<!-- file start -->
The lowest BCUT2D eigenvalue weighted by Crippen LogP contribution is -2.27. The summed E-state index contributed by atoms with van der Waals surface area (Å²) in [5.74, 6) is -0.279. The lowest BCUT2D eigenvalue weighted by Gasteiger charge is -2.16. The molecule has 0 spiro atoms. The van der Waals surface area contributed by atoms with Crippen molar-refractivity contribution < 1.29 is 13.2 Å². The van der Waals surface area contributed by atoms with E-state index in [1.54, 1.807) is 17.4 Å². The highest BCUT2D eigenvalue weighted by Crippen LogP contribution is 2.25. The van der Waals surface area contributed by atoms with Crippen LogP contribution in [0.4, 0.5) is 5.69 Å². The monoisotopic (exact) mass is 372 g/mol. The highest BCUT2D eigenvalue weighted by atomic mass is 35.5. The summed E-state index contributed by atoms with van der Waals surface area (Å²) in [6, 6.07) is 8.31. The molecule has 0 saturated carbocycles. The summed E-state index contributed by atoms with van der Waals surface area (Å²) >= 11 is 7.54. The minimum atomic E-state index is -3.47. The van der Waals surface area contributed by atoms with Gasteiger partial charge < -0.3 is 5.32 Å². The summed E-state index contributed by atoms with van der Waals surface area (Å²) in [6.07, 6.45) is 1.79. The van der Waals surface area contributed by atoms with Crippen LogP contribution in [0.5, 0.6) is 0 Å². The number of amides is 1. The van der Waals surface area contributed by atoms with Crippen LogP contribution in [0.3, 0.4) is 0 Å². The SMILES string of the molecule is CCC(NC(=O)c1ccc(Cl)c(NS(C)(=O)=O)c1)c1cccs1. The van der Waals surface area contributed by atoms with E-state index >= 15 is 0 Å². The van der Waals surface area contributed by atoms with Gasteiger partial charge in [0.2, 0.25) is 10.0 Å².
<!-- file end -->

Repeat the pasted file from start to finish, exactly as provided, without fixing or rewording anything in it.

The lowest BCUT2D eigenvalue weighted by Crippen LogP contribution is -2.27. The summed E-state index contributed by atoms with van der Waals surface area (Å²) in [5.74, 6) is -0.279. The lowest BCUT2D eigenvalue weighted by Gasteiger charge is -2.16. The molecule has 0 spiro atoms. The van der Waals surface area contributed by atoms with Crippen molar-refractivity contribution < 1.29 is 13.2 Å². The van der Waals surface area contributed by atoms with E-state index in [1.54, 1.807) is 17.4 Å². The highest BCUT2D eigenvalue weighted by Crippen LogP contribution is 2.25. The van der Waals surface area contributed by atoms with Crippen LogP contribution in [0.4, 0.5) is 5.69 Å². The monoisotopic (exact) mass is 372 g/mol. The highest BCUT2D eigenvalue weighted by atomic mass is 35.5. The summed E-state index contributed by atoms with van der Waals surface area (Å²) in [6, 6.07) is 8.31. The molecule has 0 saturated carbocycles. The summed E-state index contributed by atoms with van der Waals surface area (Å²) >= 11 is 7.54. The minimum atomic E-state index is -3.47. The van der Waals surface area contributed by atoms with Gasteiger partial charge < -0.3 is 5.32 Å². The summed E-state index contributed by atoms with van der Waals surface area (Å²) in [6.07, 6.45) is 1.79. The van der Waals surface area contributed by atoms with Crippen LogP contribution in [0.5, 0.6) is 0 Å². The number of amides is 1. The van der Waals surface area contributed by atoms with Crippen LogP contribution in [0.3, 0.4) is 0 Å². The SMILES string of the molecule is CCC(NC(=O)c1ccc(Cl)c(NS(C)(=O)=O)c1)c1cccs1. The van der Waals surface area contributed by atoms with E-state index >= 15 is 0 Å². The van der Waals surface area contributed by atoms with Gasteiger partial charge in [0.2, 0.25) is 10.0 Å².